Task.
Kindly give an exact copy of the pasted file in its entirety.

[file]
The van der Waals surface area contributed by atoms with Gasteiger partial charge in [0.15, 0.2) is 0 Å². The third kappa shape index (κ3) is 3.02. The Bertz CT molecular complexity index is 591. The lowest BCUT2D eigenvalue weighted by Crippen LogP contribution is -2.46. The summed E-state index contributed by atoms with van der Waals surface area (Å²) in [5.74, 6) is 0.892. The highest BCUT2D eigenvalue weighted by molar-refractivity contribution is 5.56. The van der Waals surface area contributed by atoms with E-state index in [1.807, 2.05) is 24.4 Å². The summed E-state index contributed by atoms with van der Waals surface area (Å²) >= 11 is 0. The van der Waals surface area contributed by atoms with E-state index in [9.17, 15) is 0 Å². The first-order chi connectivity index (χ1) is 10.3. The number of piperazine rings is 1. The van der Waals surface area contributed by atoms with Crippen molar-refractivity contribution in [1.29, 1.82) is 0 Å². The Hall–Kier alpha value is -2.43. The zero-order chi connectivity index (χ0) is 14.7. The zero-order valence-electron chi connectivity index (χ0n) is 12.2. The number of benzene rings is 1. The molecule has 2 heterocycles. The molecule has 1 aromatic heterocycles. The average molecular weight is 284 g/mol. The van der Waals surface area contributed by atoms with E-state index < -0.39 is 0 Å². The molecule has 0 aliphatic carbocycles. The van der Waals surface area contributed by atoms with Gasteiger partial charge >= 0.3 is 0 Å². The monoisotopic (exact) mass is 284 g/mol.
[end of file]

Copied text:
The van der Waals surface area contributed by atoms with Gasteiger partial charge in [0.15, 0.2) is 0 Å². The third kappa shape index (κ3) is 3.02. The Bertz CT molecular complexity index is 591. The lowest BCUT2D eigenvalue weighted by Crippen LogP contribution is -2.46. The summed E-state index contributed by atoms with van der Waals surface area (Å²) in [5.74, 6) is 0.892. The highest BCUT2D eigenvalue weighted by molar-refractivity contribution is 5.56. The van der Waals surface area contributed by atoms with E-state index in [1.807, 2.05) is 24.4 Å². The summed E-state index contributed by atoms with van der Waals surface area (Å²) >= 11 is 0. The van der Waals surface area contributed by atoms with E-state index in [9.17, 15) is 0 Å². The first-order chi connectivity index (χ1) is 10.3. The number of piperazine rings is 1. The van der Waals surface area contributed by atoms with Crippen molar-refractivity contribution in [1.29, 1.82) is 0 Å². The Hall–Kier alpha value is -2.43. The zero-order chi connectivity index (χ0) is 14.7. The zero-order valence-electron chi connectivity index (χ0n) is 12.2. The number of benzene rings is 1. The molecule has 2 heterocycles. The molecule has 1 aromatic heterocycles. The average molecular weight is 284 g/mol. The van der Waals surface area contributed by atoms with E-state index < -0.39 is 0 Å². The molecule has 0 aliphatic carbocycles. The van der Waals surface area contributed by atoms with Gasteiger partial charge >= 0.3 is 0 Å². The monoisotopic (exact) mass is 284 g/mol.